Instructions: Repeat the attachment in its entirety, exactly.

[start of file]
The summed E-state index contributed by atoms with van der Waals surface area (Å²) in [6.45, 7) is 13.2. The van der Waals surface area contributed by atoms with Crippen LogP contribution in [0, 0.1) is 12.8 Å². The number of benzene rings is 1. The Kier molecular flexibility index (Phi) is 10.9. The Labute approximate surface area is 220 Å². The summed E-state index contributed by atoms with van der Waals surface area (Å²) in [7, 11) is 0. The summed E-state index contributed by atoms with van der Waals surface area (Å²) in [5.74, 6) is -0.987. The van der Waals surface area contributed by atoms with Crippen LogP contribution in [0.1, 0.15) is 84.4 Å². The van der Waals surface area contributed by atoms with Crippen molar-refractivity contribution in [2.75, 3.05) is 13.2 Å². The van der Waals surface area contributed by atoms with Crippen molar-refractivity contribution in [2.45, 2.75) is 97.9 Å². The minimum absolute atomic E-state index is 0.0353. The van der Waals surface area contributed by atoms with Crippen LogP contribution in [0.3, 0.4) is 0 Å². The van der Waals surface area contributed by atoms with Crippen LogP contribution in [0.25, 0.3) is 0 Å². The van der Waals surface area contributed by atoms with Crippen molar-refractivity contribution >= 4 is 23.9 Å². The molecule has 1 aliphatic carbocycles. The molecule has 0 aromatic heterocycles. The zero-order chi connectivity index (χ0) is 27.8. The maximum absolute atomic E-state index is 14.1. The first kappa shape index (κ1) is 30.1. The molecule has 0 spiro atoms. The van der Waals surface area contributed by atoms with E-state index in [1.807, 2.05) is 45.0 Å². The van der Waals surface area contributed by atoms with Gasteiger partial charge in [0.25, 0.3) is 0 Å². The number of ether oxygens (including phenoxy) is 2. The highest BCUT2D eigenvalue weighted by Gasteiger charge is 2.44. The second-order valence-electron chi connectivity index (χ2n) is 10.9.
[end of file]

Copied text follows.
The summed E-state index contributed by atoms with van der Waals surface area (Å²) in [6.45, 7) is 13.2. The van der Waals surface area contributed by atoms with Crippen LogP contribution in [0, 0.1) is 12.8 Å². The number of benzene rings is 1. The Kier molecular flexibility index (Phi) is 10.9. The Labute approximate surface area is 220 Å². The summed E-state index contributed by atoms with van der Waals surface area (Å²) in [7, 11) is 0. The summed E-state index contributed by atoms with van der Waals surface area (Å²) in [5.74, 6) is -0.987. The van der Waals surface area contributed by atoms with Crippen LogP contribution in [0.1, 0.15) is 84.4 Å². The van der Waals surface area contributed by atoms with Crippen molar-refractivity contribution in [2.75, 3.05) is 13.2 Å². The van der Waals surface area contributed by atoms with Crippen molar-refractivity contribution in [2.45, 2.75) is 97.9 Å². The minimum absolute atomic E-state index is 0.0353. The van der Waals surface area contributed by atoms with Crippen LogP contribution in [0.3, 0.4) is 0 Å². The van der Waals surface area contributed by atoms with Crippen LogP contribution in [0.25, 0.3) is 0 Å². The van der Waals surface area contributed by atoms with Crippen molar-refractivity contribution >= 4 is 23.9 Å². The molecule has 1 aliphatic carbocycles. The molecule has 0 aromatic heterocycles. The zero-order chi connectivity index (χ0) is 27.8. The maximum absolute atomic E-state index is 14.1. The first kappa shape index (κ1) is 30.1. The molecule has 0 spiro atoms. The van der Waals surface area contributed by atoms with E-state index in [1.807, 2.05) is 45.0 Å². The van der Waals surface area contributed by atoms with Gasteiger partial charge in [0.25, 0.3) is 0 Å². The number of ether oxygens (including phenoxy) is 2. The highest BCUT2D eigenvalue weighted by Gasteiger charge is 2.44. The second-order valence-electron chi connectivity index (χ2n) is 10.9.